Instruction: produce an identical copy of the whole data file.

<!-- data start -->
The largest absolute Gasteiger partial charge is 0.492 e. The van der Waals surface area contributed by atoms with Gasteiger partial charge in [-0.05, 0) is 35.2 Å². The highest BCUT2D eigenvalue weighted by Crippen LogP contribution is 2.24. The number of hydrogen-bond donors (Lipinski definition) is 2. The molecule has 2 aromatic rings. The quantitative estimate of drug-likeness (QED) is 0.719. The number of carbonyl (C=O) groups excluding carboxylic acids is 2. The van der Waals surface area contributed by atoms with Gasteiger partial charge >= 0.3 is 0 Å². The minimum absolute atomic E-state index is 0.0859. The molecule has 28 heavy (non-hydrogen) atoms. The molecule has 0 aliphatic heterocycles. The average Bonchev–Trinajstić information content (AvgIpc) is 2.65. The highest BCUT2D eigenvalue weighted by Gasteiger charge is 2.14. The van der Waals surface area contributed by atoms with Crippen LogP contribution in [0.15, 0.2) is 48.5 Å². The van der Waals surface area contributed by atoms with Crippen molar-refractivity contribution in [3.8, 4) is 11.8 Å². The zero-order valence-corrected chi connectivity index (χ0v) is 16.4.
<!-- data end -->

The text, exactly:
The largest absolute Gasteiger partial charge is 0.492 e. The van der Waals surface area contributed by atoms with Gasteiger partial charge in [-0.05, 0) is 35.2 Å². The highest BCUT2D eigenvalue weighted by Crippen LogP contribution is 2.24. The number of hydrogen-bond donors (Lipinski definition) is 2. The molecule has 2 aromatic rings. The quantitative estimate of drug-likeness (QED) is 0.719. The number of carbonyl (C=O) groups excluding carboxylic acids is 2. The van der Waals surface area contributed by atoms with Gasteiger partial charge >= 0.3 is 0 Å². The minimum absolute atomic E-state index is 0.0859. The molecule has 28 heavy (non-hydrogen) atoms. The molecule has 0 aliphatic heterocycles. The average Bonchev–Trinajstić information content (AvgIpc) is 2.65. The highest BCUT2D eigenvalue weighted by Gasteiger charge is 2.14. The van der Waals surface area contributed by atoms with Crippen LogP contribution in [0.15, 0.2) is 48.5 Å². The van der Waals surface area contributed by atoms with Crippen molar-refractivity contribution in [3.8, 4) is 11.8 Å². The zero-order valence-corrected chi connectivity index (χ0v) is 16.4.